Traders Turn To Oil And Commodities As Inflation Spikes

After a torrid run, oil has barely managed to squeak out a second week of gains in a volatile session as risk-off sentiment spreads in broader markets. Predictably, the bears have started coming out of the woods, with Citigroup recently predicting an oil price crash to $65 this year.

But luckily for the oil bulls, there’s no shortage of positive catalysts in this market.

Stewart Glickman, energy equity analyst at CFRA Research in New York, says traders are now seeking refuge in commodities, including oil, as a hedge against inflation.

“When you have an inflationary period, that’s generally good for commodities. As a physical commodity, oil tends to hold its value better. Oil and gold are now seen as safer havens while other assets are being inflated out,” Glickman has told Bloomberg.

Economic data showed that U.S. inflation surged to a four-decade high of 7.5%, prompting Federal Reserve Bank of St. Louis President James Bullard to advocate for a supersized rate hike. While equities declined on the day, oil is viewed as a safer bet amid rising cost pressures.

French President Macron recently said he has received assurances from Vladimir Putin that there would be no “escalation” of Russian pressure on Ukraine, while diplomats from Iran and world powers have reconvened in Vienna to seek a deal reviving the 2015 nuclear accord.

But while geopolitical optimism has prompted some profit-taking, OANDA analyst Edward Moya says the price weakness likely will be short-lived as the oil market remains in a supply deficit.

In the first five weeks of the year, the U.S normally builds several million barrels of inventory ahead of the summer driving season; this year, inventories have fallen by almost a million barrels a day, according to data by the Department of Energy.

In a break from recent history, there doesn’t appear to be a strong supply response to rising prices and declining inventories. When Chevron (NYSE:CVX) reported Q4 results two weeks ago, the company guided the street to flay YoY production in 2022. Exxon (NYSE:XOM) did the same, as did BP (NYSE:BP) and ConocoPhillips (NYSE:COP). Bakken producer Whiting (NYSE:WLL) announced they plan to increase capex 55% in 2022 and acquire assets to generate only ~3% production growth. Driller Nabors (NYSE:NBR) reported earnings Tuesday and indicated they don’t expect to add any rigs outside the US in Q1.

OPEC Struggling To Keep Up

OPEC+ has been setting a high bar for itself, boosting production quotas by 400kb/d each month since mid-2021. The group has consistently missed that target, and there are signs that things are getting worse.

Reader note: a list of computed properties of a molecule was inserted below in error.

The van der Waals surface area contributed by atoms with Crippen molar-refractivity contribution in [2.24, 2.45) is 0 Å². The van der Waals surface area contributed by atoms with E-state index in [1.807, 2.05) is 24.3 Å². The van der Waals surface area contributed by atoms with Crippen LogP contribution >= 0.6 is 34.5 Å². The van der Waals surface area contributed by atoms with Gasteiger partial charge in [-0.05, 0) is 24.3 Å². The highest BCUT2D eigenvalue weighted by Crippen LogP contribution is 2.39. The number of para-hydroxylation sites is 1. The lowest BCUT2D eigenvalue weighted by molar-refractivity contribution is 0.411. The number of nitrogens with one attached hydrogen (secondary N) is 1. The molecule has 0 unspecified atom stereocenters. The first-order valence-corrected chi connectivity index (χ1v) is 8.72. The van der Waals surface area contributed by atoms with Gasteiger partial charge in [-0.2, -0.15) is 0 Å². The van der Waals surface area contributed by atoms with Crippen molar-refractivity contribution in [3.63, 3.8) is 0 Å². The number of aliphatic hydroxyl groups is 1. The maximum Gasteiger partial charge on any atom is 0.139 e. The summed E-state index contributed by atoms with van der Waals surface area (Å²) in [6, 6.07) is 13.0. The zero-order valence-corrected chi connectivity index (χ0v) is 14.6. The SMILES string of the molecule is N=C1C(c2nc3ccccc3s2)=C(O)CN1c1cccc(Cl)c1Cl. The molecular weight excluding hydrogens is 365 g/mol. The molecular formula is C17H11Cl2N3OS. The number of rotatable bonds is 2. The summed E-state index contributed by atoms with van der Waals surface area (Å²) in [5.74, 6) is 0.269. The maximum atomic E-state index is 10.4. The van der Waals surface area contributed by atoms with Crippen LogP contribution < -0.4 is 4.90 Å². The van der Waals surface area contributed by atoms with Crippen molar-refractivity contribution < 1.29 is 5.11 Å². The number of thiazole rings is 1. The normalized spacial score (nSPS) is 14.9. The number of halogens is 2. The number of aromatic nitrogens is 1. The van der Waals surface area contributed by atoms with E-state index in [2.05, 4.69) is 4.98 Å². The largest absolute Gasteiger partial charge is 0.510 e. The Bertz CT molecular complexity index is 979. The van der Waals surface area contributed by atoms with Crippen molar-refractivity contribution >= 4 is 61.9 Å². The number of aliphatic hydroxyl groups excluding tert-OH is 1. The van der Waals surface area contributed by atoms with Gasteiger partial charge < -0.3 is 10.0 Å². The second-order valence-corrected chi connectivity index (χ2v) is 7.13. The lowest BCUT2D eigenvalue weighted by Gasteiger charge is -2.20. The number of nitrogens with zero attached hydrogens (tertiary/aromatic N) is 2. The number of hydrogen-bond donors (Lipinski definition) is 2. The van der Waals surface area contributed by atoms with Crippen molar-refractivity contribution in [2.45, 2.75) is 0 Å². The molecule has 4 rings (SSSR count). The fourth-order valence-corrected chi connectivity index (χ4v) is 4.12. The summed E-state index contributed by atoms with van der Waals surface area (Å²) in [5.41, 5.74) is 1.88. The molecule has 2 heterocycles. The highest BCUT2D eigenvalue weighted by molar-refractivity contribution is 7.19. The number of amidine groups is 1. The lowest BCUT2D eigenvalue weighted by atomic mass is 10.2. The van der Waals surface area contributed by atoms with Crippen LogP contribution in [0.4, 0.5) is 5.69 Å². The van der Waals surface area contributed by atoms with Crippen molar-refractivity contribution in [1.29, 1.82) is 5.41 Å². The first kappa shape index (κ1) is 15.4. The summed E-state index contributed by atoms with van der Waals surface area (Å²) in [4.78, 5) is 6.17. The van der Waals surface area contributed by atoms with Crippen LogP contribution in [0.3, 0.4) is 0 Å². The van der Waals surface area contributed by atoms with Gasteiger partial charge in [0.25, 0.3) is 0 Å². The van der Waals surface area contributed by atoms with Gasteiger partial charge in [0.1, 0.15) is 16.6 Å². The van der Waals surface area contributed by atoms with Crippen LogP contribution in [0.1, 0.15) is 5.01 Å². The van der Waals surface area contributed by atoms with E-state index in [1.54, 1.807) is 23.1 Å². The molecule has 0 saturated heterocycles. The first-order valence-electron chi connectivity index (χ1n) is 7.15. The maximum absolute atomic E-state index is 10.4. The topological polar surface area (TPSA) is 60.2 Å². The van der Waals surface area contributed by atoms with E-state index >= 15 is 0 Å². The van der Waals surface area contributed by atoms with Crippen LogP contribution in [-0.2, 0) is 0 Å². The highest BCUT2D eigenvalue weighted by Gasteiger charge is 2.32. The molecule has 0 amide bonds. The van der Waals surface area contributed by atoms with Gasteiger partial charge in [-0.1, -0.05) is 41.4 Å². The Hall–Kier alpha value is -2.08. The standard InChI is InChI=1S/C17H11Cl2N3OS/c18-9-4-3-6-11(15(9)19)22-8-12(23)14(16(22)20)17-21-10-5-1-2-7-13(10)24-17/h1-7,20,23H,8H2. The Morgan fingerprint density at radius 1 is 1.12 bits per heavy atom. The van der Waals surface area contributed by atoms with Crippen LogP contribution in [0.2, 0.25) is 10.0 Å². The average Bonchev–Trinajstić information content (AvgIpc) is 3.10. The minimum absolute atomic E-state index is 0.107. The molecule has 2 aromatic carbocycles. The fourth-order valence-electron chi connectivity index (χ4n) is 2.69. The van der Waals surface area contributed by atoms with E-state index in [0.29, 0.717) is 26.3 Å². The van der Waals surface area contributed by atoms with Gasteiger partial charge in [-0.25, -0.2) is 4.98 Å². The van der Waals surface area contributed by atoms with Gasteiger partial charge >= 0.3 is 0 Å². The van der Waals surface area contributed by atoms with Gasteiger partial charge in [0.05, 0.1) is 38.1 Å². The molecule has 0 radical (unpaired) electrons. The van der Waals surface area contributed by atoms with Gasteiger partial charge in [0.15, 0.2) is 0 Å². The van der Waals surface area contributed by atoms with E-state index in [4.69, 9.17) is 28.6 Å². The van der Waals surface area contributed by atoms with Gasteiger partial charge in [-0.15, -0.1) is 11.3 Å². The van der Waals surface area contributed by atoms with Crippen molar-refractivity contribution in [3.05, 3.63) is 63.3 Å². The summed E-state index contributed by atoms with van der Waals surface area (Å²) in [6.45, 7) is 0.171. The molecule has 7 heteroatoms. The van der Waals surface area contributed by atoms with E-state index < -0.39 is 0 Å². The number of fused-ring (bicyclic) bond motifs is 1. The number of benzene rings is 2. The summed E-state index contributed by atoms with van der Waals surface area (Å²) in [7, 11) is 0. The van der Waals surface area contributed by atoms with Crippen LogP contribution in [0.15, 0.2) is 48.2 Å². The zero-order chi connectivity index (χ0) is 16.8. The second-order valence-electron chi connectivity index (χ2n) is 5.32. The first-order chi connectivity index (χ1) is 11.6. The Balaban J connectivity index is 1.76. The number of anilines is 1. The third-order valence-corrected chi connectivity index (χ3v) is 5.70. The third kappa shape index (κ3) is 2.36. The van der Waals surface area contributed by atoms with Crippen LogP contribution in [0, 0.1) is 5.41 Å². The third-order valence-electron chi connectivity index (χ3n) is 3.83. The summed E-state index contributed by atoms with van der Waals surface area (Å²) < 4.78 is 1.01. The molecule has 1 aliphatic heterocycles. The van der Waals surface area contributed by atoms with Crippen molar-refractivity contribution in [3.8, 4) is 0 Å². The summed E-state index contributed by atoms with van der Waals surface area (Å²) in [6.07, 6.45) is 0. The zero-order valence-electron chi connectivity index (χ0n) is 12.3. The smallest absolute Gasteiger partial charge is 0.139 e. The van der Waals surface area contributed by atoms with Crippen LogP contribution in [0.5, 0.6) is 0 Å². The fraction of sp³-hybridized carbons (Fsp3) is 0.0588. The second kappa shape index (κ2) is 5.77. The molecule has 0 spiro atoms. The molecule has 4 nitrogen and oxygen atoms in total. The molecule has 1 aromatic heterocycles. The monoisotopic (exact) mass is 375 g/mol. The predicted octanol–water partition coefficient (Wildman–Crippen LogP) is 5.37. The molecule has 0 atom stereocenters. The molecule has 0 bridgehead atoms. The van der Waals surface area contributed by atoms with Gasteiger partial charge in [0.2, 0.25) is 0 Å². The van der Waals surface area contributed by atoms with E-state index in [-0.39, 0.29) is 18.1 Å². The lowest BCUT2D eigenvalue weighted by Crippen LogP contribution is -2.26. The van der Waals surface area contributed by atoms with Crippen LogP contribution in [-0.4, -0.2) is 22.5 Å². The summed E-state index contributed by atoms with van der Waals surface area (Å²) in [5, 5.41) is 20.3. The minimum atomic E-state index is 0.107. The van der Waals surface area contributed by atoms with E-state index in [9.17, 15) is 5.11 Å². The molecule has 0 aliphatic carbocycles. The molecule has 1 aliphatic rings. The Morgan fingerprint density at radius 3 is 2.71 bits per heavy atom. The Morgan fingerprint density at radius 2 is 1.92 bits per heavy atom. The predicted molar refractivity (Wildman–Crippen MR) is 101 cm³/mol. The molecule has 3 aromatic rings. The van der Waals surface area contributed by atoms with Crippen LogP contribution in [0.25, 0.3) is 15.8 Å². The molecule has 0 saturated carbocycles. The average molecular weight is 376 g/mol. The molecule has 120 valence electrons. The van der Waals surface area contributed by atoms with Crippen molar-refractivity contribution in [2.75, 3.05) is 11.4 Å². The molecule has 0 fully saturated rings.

The “OPEC 10”, countries within OPEC excluding Venezuela, Libya, and Iran, were budgeted to increase production by 254kb/d in January, with the remainder of the 400kb/d quota allocated to Russia and others. Official results released on Thursday indicate that OPEC 10 had increased production by only 135kb/d, and now sit a full 748kb/d below self-imposed quota levels.

Angola saw production decrease, with January volumes coming in more than 250kb/d below quota, while Nigeria saw a boost in January volumes, up 60kb/d, leading the country to underproduce by only 285kb/d. Perhaps most interestingly, Saudi Arabia’s production fell 123kb/d below its targeted amount in January.

Outside of the core 10, Libyan and Venezuelan volumes fell while Iranian volumes increased. In total, the three countries saw volumes fall 33kb/d month on month. Meanwhile, Russian volumes for January increased 85kb/d, compared to the country’s budgeted 100kb/d increase.

While it’s abundantly clear that OPEC+ is unable to hit production targets, there’s some debate on the US’s ability to meet growing demand. This week Citi oil strategist Ed Morse advised clients to short the oil market, while famed oil investor Pierre Andurand suggested inflation-adjusted oil prices are relatively low by historical standards, with the 2008 high of $147/b equating to $222/b today.

Oil prices are still trading near seven-year highs, and the Biden administration is feeling pressure to lower inflation – the fastest way to do that would be to lower energy prices, as Mizuho’s Robert Yawger has told MarketWatch.

The Biden administration says “all options are on the table” for managing energy prices. Spokesperson Psaki said yesterday the White House is talking with oil-producing countries about production increases, and oil-consuming countries about strategic reserves releases. However, neither tactic has been successful at lowering prices in recent months, and it appears low supplies and high prices are here to stay.

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